5 Ways to Celebrate Back to School, Even If You Don’t Have A School Age Child


Last year a friend posted a sweet photo of her and her infant on social media. Captioned “Back to School” mom and daughter were at Starbucks enjoying a pumpkin spice latte and embracing a new tradition of getting out of the house one morning a week for some caffeine, a walk and the opportunity to meet new friends.

Sometimes, or if we’re to be honest, most of the time, life for stay at home moms of little ones can feel like Groundhog Day, the same routine and frustrations over and over again. I have always enjoyed the transitions created by the academic calendar, clear beginnings and endings, periods of work and breaks for rest. Even if your little one is not school age or attending school this year, back to school is the perfect time to pause, take a moment for yourself and consider what you may want to do differently as you close out 2019. Here are some easy (and inexpensive) ideas for celebrating back to school with a little one at home.

Photo by Element5 Digital on Unsplash

1. Do Something Small to Celebrate

Find out when elementary age kids return to school in your local area and on that day do something small to celebrate. You can go to Starbucks and treat yourself to a seasonal drink as my friend did or pick up a special take out lunch from a favorite spot. You can use naptime to read a magazine you’ve been dying to jump into or kick off the fall season with a viewing of Practical Magic after your little one goes down for the night. At the very least make a Target run for a new deep magenta nail polish or moisture mask to enjoy before the cold weather arrives. Stepping outside of your daily routine and treating yourself to something special can change your whole mindset and make even an ordinary Tuesday feel festive.

2. Reset Your Routine

Is your routine in a rut? The start of fall is an ideal time to revise it. Routines can stagnate incrementally without you realizing it. Consider what your days typically look like. What are you doing that is working? What is not? Be honest with yourself and jot down some notes. What do you wish you were doing and what are you doing that has started to feel like a burden? Perhaps you stopped leaving the house in the afternoons because of your child’s nap schedule but their naps have shortened and the afternoons in are starting to feel long and tedious. Consider what you’re not doing that you could add in. Maybe your child is now at an age where they’d enjoy an afternoon trip to the grocery store, and you can add that to your schedule one day a week. Kids change and move through phases quickly, your schedule can and should reflect this.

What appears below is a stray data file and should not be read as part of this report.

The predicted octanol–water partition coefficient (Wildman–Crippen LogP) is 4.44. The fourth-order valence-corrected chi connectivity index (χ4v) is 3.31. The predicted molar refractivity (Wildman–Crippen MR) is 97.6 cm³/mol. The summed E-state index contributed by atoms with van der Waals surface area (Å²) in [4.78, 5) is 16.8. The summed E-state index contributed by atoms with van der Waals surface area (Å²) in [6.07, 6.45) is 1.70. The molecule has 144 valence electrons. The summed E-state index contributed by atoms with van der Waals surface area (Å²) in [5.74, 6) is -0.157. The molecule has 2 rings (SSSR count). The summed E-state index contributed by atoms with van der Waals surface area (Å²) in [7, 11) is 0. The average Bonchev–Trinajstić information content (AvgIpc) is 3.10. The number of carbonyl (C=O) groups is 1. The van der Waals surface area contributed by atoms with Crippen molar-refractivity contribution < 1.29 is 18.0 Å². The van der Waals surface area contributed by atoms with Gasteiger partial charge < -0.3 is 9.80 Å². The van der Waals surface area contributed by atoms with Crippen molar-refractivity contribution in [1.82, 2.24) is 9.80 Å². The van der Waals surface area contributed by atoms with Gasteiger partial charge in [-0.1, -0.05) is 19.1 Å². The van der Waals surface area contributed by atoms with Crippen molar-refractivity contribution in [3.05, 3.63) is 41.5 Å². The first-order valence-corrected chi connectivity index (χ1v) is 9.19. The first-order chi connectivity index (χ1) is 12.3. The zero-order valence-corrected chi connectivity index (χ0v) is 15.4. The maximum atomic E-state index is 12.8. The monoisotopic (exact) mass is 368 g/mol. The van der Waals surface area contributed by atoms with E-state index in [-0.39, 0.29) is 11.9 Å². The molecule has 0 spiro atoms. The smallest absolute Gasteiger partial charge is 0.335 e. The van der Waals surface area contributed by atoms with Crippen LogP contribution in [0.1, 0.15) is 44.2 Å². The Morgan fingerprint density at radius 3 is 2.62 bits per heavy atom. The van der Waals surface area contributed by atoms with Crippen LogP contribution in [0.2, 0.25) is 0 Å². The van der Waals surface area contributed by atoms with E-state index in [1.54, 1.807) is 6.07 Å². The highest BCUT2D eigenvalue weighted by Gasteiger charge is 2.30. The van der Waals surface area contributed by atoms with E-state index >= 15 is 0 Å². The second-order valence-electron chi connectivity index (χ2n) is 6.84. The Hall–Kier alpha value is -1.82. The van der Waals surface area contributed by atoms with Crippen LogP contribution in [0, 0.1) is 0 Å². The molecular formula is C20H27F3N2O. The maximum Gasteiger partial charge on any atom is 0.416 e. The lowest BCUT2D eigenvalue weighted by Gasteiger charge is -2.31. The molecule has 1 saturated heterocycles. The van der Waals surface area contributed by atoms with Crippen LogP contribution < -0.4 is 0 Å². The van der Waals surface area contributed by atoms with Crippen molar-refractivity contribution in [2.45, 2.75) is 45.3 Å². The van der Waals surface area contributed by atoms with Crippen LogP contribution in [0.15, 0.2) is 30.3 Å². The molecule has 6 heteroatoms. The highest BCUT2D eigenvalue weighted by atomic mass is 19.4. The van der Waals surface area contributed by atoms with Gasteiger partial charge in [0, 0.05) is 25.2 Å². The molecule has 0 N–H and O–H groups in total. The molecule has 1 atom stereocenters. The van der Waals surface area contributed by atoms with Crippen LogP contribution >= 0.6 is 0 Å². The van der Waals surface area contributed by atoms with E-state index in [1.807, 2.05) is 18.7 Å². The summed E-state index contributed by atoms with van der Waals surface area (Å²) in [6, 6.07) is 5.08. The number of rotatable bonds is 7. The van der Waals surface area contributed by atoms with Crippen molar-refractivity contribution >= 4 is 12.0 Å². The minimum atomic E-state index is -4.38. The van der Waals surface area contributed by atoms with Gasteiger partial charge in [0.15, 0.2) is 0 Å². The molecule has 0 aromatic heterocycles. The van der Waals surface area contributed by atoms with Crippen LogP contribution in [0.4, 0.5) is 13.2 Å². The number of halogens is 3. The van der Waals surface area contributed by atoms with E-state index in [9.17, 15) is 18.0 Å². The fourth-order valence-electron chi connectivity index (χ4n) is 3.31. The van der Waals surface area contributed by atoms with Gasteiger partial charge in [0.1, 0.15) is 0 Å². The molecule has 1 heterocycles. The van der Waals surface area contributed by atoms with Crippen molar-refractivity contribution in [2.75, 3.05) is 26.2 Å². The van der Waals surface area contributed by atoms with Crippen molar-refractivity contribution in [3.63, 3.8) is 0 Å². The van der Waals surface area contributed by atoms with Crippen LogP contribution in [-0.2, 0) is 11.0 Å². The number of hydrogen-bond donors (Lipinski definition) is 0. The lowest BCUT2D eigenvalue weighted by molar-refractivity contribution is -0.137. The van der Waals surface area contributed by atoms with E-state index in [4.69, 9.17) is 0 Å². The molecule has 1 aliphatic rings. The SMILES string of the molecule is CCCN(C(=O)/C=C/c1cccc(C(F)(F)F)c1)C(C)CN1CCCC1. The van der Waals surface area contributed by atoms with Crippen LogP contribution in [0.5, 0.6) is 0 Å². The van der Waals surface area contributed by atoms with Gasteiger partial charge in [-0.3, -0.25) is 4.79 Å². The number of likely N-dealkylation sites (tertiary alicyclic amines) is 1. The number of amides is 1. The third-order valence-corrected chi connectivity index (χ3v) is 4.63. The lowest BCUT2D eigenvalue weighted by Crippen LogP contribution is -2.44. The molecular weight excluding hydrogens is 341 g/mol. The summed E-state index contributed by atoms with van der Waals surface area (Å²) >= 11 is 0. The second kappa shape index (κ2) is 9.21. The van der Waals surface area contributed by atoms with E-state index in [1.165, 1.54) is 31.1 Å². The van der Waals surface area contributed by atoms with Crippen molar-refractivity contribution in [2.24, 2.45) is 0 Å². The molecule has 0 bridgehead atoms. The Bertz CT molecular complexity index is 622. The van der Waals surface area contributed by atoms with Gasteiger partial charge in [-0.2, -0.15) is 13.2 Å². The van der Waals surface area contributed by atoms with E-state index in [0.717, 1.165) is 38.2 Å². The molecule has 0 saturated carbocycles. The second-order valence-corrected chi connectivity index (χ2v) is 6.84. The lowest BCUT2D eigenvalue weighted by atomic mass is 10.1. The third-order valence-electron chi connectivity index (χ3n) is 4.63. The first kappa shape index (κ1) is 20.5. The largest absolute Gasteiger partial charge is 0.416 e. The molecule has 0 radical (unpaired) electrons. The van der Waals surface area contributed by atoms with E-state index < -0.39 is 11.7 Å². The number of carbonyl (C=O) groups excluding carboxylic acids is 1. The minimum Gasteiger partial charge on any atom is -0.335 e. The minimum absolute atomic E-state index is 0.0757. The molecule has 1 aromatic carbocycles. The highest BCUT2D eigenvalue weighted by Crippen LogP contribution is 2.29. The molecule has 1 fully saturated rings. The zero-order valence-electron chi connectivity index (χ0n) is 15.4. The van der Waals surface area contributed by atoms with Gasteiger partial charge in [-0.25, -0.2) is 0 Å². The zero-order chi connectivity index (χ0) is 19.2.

3. Change of Season, Change of Activities

Here in the DC area we get to experience all four seasons which means that the weather can and should impact your activities. As we move from summer to fall some activities will necessarily change (the community pool probably closed on Labor Day). Besides the obvious activities which will no longer be possible consider all of your activities. Is the music group you’ve been part of for a year still engaging to your little one? Is he or she at an age where they are more mobile and may prefer tumbling or dance? Review all the activities you participate in in a given week, consider the costs, time involved and how you feel when preparing for and leaving these activities. Are you and your little one excited and energized by the commitment or relieved that the activity is over? Changing the activities your kids are involved in allows them to experience something different and you to be exposed to a new set of parents. Back to school is all about trying something new, it is both scary and exhilarating and you don’t need a school aged child to embrace it.  

4. Expand Your Mom Crew

It’s no secret that the people you surround yourself with influence you and your view of the world. Take a moment to think about your mom friends. Are they positive people who lift you up? Or do they see the sippy cup as half empty, always responding negatively to the pressures of parenting? Fall is a great time to expand your mom crew, back to school is a time full of new beginnings and new friends, and it should be no different for you as an adult. Be sure to attend our Moms Mingle and Munch at Matchbox on September 1o from 6:3o to 8:30 for some socializing, complimentary pizza, and MORE. Grab your ticket here and invite a buddy! As you reset your routine and change activities, you will undoubtedly be exposed to new people. Is the woman sitting next to you at library storytime the kind of mom you would like to be? Does she react to a diaper blow out with a laugh and a plan, instead of a meltdown? If so you may want to offer her a few baby wipes and introduce yourself.

5. Create a Kid Friendly Bucket List

I love seasonal family bucket lists because they ensure that I participate in new and different events and help tremendously on days when I just don’t know what to do with my kids. Start doing some research, the DC area boasts an incredible amount of family friendly seasonal activities. Create a list on your phone so you’ll always have it with you and add events as you come across them, if the event is on a specific date also add it to your calendar so you don’t lose track of it. Everything both big and small is fair game. Some easy ideas include: pumpkin picking, a hayride, jack-o-lantern carving, watching It’s The Great Pumpkin, Charlie Brown, reading books in front of a fire, jumping in leaf piles and researching and creating Halloween costumes.

Back to school may be even more fun when it doesn’t include buying mass quantities of pencils, cold walks to the bus stop and evenings full of homework. Instead enjoy the best parts, the fun of fall, opportunities for growth and change and the joy of having your little one with you for a bit longer.